by Daniel Hathaway
Friday evening’s opening concert in Gamble Auditorium showed how swiftly the Baldwin Wallace Bach Festival is evolving in this, its 86th year and its second season under new management. Works by Eric Whitacre, David Lang, and Moses Hogan joined a single work by Johann Sebastian Bach on a concert splendidly sung by the BW Motet Choir under festival director Dirk Garner.
Good conductors can stop an audience from applauding just as skillfully as they can throw cues to a chorus or orchestra. Without any rubric in the program, Garner conveyed his curatorial theory that Whitacre’s i thank you God, Lang’s the little match girl passion, and Hogan’s We Shall Walk Through The Valley in Peace formed a unified set with a single message.
Whitacre’s setting of an e. e. cummings poem (the poet wasn’t credited in the program) falls into the composer’s signature, sound-cloud style of choral writing. The Motet Choir tuned its luscious harmonies skillfully, and their crisp enunciation brought all of cummings’ inspiring words across.
After the Whitacre, the chorus stepped down from their risers and formed a semicircle at the front of the stage, moving without pause into Lang’s adaptation of a Hans Christian Andersen story after the style of a Bach Passion. Members of the Choir doubled as percussionists, punctuating the story with beats on a bass drum and occasional bell tones on glockenspiels and chimes.
Lang sets the sentimental story of the match girl (her demise and translation to heaven to be with her cherished grandmother) in varying forms of choral recitative, stopping for reflection as Bach does in the form of arias and chorales. A glossy, colorful brochure (alas, too wide to refer to during the performance without elbowing one’s seatmates) pointed out where Lang’s narrative parallels movements in the Matthew Passion — the big work on this year’s festival, to be performed on Saturday evening.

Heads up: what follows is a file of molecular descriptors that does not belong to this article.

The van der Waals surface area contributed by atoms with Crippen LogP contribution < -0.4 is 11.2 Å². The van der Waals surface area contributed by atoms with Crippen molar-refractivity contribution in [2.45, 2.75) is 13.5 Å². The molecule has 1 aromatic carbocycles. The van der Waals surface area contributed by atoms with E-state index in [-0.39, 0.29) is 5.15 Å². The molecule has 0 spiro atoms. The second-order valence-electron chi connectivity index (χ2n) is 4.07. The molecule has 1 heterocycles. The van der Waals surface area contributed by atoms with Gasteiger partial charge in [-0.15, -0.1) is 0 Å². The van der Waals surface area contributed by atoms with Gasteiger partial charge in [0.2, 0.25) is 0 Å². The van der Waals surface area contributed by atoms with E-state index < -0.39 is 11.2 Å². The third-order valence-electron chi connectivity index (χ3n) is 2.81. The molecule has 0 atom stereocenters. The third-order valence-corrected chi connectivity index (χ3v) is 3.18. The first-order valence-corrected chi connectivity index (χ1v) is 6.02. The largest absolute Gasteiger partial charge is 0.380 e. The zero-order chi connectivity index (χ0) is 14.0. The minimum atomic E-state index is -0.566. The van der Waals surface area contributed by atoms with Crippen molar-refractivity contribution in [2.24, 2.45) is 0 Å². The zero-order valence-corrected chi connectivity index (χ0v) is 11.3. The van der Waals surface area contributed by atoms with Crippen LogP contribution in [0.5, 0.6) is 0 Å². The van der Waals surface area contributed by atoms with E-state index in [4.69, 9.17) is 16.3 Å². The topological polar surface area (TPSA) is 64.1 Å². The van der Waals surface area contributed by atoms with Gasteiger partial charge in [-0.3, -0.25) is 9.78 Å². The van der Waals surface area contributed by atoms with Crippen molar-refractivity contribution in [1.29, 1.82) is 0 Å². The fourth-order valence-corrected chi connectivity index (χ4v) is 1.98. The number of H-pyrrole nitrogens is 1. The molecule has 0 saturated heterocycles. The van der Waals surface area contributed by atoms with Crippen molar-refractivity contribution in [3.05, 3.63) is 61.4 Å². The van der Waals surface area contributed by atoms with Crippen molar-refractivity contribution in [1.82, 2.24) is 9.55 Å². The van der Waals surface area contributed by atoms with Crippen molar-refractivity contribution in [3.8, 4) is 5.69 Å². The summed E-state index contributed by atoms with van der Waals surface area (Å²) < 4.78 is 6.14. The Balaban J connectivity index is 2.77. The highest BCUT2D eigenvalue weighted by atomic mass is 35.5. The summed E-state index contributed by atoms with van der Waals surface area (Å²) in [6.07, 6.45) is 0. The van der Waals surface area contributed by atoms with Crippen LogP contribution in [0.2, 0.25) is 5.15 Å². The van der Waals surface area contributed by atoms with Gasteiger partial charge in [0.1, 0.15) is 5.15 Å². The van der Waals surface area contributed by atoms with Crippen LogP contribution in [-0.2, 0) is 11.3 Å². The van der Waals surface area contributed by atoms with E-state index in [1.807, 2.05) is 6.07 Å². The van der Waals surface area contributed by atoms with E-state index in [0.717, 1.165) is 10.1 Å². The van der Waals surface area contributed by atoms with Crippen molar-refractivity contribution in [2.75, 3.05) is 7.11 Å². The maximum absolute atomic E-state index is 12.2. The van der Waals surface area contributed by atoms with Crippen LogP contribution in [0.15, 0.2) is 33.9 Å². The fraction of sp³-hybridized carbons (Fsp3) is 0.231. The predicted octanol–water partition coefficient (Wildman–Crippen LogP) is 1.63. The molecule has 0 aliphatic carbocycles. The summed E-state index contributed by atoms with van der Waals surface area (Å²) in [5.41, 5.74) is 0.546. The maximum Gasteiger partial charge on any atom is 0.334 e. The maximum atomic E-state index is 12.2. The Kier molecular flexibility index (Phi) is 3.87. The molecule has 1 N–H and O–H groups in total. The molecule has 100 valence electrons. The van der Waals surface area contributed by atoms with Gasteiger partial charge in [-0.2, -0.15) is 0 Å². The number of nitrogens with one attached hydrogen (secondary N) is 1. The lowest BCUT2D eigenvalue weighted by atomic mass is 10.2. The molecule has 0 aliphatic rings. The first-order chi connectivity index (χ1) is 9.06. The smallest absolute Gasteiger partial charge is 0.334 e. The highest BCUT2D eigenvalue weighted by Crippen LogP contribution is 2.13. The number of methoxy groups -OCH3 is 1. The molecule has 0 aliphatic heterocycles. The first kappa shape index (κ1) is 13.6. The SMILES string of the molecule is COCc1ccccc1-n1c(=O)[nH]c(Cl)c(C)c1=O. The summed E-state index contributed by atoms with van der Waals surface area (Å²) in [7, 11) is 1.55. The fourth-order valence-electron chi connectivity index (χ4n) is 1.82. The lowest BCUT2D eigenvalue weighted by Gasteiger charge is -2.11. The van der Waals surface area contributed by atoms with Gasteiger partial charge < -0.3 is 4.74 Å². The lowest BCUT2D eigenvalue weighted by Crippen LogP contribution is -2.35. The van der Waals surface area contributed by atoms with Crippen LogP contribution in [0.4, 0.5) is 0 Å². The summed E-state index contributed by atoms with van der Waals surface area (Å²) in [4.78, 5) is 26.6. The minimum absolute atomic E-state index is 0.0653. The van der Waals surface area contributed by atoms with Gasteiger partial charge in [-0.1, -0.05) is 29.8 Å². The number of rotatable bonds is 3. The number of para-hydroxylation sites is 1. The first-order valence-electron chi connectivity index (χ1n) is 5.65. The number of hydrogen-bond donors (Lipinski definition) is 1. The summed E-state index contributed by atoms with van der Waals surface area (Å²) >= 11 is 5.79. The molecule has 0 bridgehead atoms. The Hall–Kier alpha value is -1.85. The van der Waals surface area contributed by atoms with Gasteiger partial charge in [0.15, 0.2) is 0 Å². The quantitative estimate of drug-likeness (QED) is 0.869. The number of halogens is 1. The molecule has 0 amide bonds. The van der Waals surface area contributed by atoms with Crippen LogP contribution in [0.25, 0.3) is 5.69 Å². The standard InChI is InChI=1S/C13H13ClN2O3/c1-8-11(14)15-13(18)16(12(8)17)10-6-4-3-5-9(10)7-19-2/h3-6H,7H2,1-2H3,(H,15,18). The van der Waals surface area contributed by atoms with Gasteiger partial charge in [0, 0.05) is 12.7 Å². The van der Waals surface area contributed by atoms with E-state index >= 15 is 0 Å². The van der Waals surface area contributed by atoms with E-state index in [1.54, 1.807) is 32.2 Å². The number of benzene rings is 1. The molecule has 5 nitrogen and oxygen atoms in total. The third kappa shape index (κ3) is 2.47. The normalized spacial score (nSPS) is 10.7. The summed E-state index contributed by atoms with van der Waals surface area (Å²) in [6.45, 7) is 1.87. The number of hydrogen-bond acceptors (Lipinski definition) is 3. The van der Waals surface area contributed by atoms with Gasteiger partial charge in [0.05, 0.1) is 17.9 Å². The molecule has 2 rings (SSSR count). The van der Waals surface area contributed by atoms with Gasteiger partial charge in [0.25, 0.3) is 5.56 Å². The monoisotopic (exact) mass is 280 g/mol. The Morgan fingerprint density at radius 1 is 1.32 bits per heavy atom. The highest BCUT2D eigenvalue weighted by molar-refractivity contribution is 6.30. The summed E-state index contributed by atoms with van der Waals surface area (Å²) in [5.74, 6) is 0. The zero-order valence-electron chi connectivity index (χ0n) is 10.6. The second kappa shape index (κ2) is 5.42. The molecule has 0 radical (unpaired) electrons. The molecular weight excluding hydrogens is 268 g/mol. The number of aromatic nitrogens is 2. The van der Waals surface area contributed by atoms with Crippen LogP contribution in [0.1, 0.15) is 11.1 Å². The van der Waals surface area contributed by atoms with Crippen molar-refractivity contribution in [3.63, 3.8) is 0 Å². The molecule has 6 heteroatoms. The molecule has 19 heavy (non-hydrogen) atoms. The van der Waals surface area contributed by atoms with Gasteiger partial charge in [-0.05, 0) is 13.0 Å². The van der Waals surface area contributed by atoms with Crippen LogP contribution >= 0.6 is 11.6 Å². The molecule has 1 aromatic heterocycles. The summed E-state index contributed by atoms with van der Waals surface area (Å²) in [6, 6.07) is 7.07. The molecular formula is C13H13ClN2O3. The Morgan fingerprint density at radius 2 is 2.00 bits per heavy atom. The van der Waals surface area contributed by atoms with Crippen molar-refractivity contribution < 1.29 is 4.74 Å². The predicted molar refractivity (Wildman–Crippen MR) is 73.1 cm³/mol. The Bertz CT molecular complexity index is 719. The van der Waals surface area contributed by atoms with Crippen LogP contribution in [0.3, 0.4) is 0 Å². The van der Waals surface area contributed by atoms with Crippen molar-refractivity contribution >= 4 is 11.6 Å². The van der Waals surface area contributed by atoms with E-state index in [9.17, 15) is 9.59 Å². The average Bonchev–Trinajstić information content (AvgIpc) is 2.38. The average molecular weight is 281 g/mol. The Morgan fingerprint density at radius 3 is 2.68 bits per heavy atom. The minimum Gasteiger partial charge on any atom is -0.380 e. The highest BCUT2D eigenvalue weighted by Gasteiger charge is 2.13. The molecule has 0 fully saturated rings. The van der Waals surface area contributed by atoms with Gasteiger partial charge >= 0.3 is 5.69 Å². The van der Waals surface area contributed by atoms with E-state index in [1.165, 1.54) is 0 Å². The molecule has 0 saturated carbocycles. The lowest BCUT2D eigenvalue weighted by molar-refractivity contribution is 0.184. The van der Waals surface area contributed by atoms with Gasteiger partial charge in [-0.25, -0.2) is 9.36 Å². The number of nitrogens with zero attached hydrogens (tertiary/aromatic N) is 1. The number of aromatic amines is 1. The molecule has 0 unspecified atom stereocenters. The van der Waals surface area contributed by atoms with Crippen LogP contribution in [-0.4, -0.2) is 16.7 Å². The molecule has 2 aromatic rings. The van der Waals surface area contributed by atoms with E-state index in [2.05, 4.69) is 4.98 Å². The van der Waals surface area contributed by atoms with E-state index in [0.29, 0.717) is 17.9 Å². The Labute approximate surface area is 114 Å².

The Motet Choir sang with an astonishing sense of pitch, pulling notes out of the air and tuning chords with skill and confidence. (They’d already had one shot at performing the work during BW’s recent Focus Festival featuring Lang’s works, and that experience paid off.)
Does it work as a piece? As the passion goes on — and on — its concept becomes less and less convincing. Not only would a thoroughgoing study of the two pieces side by side make Lang’s setting seem trivial by comparison, some of the matchings just don’t make sense. Lang’s No. 9 (“Have mercy, my God”) is meant to coincide with Bach’s Erbarme dich, but when you think about it, the match girl doesn’t really have cause for remorse, while Peter has just denied his Lord three times in a row. (Peter didn’t have any opportunity for redemption until Mahler’s third symphony, where the angels invite him to the heavenly banquet many years later.)
Lang flowed directly into Hogan’s lush, hushed spiritual, leaving the end of the first half of the program somewhat up in the air topically, but on a wonderful note of repose.
The short second half was devoted to Bach’s double chorus motet Fürchte dich nicht. The energetic Motet Choir, doubled by strings and winds, produced ringing chords and clear, chiseled counterpoint, all the while looking as though singing Bach was the most fun thing they could be doing at that moment.
Photo: BW Motet Choir with David Lang at the recent Focus Festival.
Published on ClevelandClassical.com April 19, 2016.
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